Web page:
the weeks after the hurricane, the months, what i dreaded most was this newfound awareness that we existed. i knew that no matter how loud i screamed, the knowledge i had acquired through love and death meant nothing to these ex-colonized colonizers. they would only hear echoes of their own good deeds, like so many missionaries kneeling before a familial god (while they sleep (under the bed is another country) ).

Your final sueño, an ecclesial dream, has garnered a disproportionate amount of attention, in part because others beyond the region have pinned some of their dreams too on what would arise from re-envisioning ministries. Your four dreams are certainly Amazonia specific because they are in conversation with the fullness of the synod and its final document. You affirm the local experiential wisdom, knowledge and authority of those who prepared it and are clear that your presentation is official and you are not quoting it because you "encourage everyone to read it in full" (#3). Consistent with your apostolic constitution Episcopalis Communio on bishops' synods, it "participates in the ordinary Magisterium of the Successor of Peter" (Article 18, #1). Now as for the reception and implementation of the final document — that responsibility rests in the hands of the bishops.

Pope Francis is greeted by a member of an indigenous group from the Amazon region during a meeting at the Coliseo Regional Madre de Dios in Puerto Maldonado, Peru, Jan. 19, 2018. (CNS/Reuters/Alessandro Bianchi)

This sueño is more provocative than it seems. With respect to women deacons and married priests, you leave the window open, though your concern for avoiding new patterns of clericalism should be heeded. In part, I suggest this power malformation feeds off of a privileging of personal or individual calls to ordained vocations. The focus in Amazonia shifts the source of ministerial calls to the needs of particular communities, communities who have raised up leaders 60% of whom are women. You do not qualify your urging for prayers for priestly vocations with the words celibate or male, an interesting omission, though you still struggle with the temptation to frame ministry within in terms that essentialize gender. You have gifted us with rich new metaphors for the doing of ministry and theology, images like "field hospital," "the smell of the sheep," "the smell of the street." Reliance on dated metaphors like the church as bride of Christ takes on a literalism that can prove counterproductive, limiting our openness to the Spirit who will blow as she will.

You sense new directions in Amazonia that present opportunities for "the Church to be open to the Spirit's boldness, to trust in, and concretely to permit, the growth of a specific ecclesial culture that is distinctively lay" (#94). On the ground you see base communities, again often lay lead, as "experiences of synodality" (#96). The synod's final document calls for a diaconate formation process that includes the participation of the candidate's spouse and children (#105). How does such an expectation expand notions of collaborative ministry by proposing what is in effect a function of diakonia en conjunto?

When it comes to ministry, you invite the rest of our local churches to do the hard work accomplished by all who spoke out, listened, prepared and participated in the synod process arising from the particularity of Amazonia. Develop an interactive process, identify the pastoral needs of our places, and, with our bishops, recommend courses of action that do not tax the ministries of communities whose own needs eclipse our own. Tucked into a footnote, you call out a practice illustrating that even in Eucharist the privileged are fed at the expense of those who struggle to set their own tables: "It is noteworthy that, in some countries of the Amazon Basin, more missionaries go to Europe or the United States than remain to assist their own Vicariates in the Amazon region" (Note #132).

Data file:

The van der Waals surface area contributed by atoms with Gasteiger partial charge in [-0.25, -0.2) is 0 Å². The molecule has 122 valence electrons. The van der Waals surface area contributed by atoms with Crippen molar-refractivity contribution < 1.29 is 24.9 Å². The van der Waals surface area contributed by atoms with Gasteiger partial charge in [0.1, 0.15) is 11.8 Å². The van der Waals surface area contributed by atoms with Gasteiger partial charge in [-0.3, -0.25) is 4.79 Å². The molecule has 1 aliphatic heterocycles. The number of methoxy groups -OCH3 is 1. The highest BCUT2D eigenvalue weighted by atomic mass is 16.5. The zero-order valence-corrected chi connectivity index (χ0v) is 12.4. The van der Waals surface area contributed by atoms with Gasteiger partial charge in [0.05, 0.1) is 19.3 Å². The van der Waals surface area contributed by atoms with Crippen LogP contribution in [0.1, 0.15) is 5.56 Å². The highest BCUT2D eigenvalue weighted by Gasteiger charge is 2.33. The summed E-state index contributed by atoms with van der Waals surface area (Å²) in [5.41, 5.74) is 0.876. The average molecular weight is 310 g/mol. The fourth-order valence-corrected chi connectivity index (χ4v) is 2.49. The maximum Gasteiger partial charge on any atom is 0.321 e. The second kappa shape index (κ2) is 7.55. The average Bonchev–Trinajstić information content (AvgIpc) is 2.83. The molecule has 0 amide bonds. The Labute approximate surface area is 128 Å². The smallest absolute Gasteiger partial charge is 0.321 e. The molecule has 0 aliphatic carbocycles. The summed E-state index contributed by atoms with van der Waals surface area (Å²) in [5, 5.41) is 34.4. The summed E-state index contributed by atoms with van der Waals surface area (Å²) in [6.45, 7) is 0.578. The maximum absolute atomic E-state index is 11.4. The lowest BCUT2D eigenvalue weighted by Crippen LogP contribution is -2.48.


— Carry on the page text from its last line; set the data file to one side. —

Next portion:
Altar servers process following Mass April 6, 2019, in St. Ignatius, Guyana. (CNS/Paul Jeffrey)

There was a time once, in my own youth, when some of our U.S. bishops wrote passionately and lyrically about the cries and connections of their people to la tierra. In 1975, bishops who called the Appalachian region home, moved by the same Spirit you invoke, sang of "the dream of the mountains' struggle, the dream of simplicity and of justice." Your words brought back from memory the pastoral poetry that had touched the heart and imagination of this city kid, verse that called us to care about places that others called home yet impacted us all, a precursor to your understanding of an integral ecology. Almost half a century ago our bishops' words, too, leapt off the page inviting us to dream a better world:

hopefully the Church
might once again
be known as
— a center of the Spirit,
— a place where poetry dares to speak,
— where the song reigns unchallenged,
— where art flourishes,
— where nature is welcome,
— where little people and little needs come first,
— where justice speaks loudly,
— where in a wilderness of idolatrous destruction the great voice of God still cries out for Life. (This Land Is Home to Me)

In solidarity with the peoples of Amazonia, motivated by the Spirit's wild ways, may we have the power to remember, the humility to learn and the courage to act.

[Carmen M. Nanko-Fernández is professor of Hispanic theology and ministry, and director of the Hispanic Theology and Ministry Program at Catholic Theological Union (CTU) in Chicago. The author of Theologizing en Espanglish (Orbis), she is currently completing ¿El Santo?: Baseball and the Canonization of Roberto Clemente (Mercer University Press).]

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This story appears in the Synod for the Amazon and Theology en la Plaza feature series.